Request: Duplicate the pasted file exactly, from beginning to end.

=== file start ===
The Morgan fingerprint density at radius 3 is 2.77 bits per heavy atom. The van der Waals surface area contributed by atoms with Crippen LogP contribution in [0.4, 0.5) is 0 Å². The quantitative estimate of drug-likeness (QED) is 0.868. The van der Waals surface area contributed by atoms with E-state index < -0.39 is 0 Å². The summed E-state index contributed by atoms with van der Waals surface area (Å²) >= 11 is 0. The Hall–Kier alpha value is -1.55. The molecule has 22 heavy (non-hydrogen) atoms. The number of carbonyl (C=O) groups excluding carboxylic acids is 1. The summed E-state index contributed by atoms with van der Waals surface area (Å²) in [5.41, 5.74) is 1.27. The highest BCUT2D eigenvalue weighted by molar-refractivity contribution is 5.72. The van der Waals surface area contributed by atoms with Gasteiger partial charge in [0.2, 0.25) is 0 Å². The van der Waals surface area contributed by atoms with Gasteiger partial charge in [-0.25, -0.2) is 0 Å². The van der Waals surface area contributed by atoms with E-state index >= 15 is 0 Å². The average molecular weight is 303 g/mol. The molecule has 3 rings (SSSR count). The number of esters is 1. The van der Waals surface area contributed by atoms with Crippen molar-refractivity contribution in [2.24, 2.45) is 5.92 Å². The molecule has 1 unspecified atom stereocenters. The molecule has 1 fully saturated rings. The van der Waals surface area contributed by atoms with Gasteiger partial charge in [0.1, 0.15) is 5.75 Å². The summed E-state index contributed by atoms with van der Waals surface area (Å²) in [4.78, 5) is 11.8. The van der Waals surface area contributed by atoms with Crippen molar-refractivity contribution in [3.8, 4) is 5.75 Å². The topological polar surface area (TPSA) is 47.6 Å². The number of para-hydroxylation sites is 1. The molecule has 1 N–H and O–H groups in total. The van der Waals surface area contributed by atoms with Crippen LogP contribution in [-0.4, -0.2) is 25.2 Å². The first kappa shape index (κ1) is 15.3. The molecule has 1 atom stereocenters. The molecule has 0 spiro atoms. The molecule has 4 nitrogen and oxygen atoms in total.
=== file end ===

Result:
The Morgan fingerprint density at radius 3 is 2.77 bits per heavy atom. The van der Waals surface area contributed by atoms with Crippen LogP contribution in [0.4, 0.5) is 0 Å². The quantitative estimate of drug-likeness (QED) is 0.868. The van der Waals surface area contributed by atoms with E-state index < -0.39 is 0 Å². The summed E-state index contributed by atoms with van der Waals surface area (Å²) >= 11 is 0. The Hall–Kier alpha value is -1.55. The molecule has 22 heavy (non-hydrogen) atoms. The number of carbonyl (C=O) groups excluding carboxylic acids is 1. The summed E-state index contributed by atoms with van der Waals surface area (Å²) in [5.41, 5.74) is 1.27. The highest BCUT2D eigenvalue weighted by molar-refractivity contribution is 5.72. The van der Waals surface area contributed by atoms with Gasteiger partial charge in [0.2, 0.25) is 0 Å². The van der Waals surface area contributed by atoms with Gasteiger partial charge in [-0.25, -0.2) is 0 Å². The van der Waals surface area contributed by atoms with E-state index >= 15 is 0 Å². The average molecular weight is 303 g/mol. The molecule has 3 rings (SSSR count). The number of esters is 1. The van der Waals surface area contributed by atoms with Crippen molar-refractivity contribution in [2.24, 2.45) is 5.92 Å². The molecule has 1 unspecified atom stereocenters. The molecule has 1 fully saturated rings. The van der Waals surface area contributed by atoms with Gasteiger partial charge in [0.1, 0.15) is 5.75 Å². The summed E-state index contributed by atoms with van der Waals surface area (Å²) in [4.78, 5) is 11.8. The van der Waals surface area contributed by atoms with Crippen molar-refractivity contribution in [3.8, 4) is 5.75 Å². The topological polar surface area (TPSA) is 47.6 Å². The number of para-hydroxylation sites is 1. The molecule has 1 N–H and O–H groups in total. The van der Waals surface area contributed by atoms with Crippen LogP contribution in [-0.4, -0.2) is 25.2 Å². The first kappa shape index (κ1) is 15.3. The molecule has 1 atom stereocenters. The molecule has 0 spiro atoms. The molecule has 4 nitrogen and oxygen atoms in total.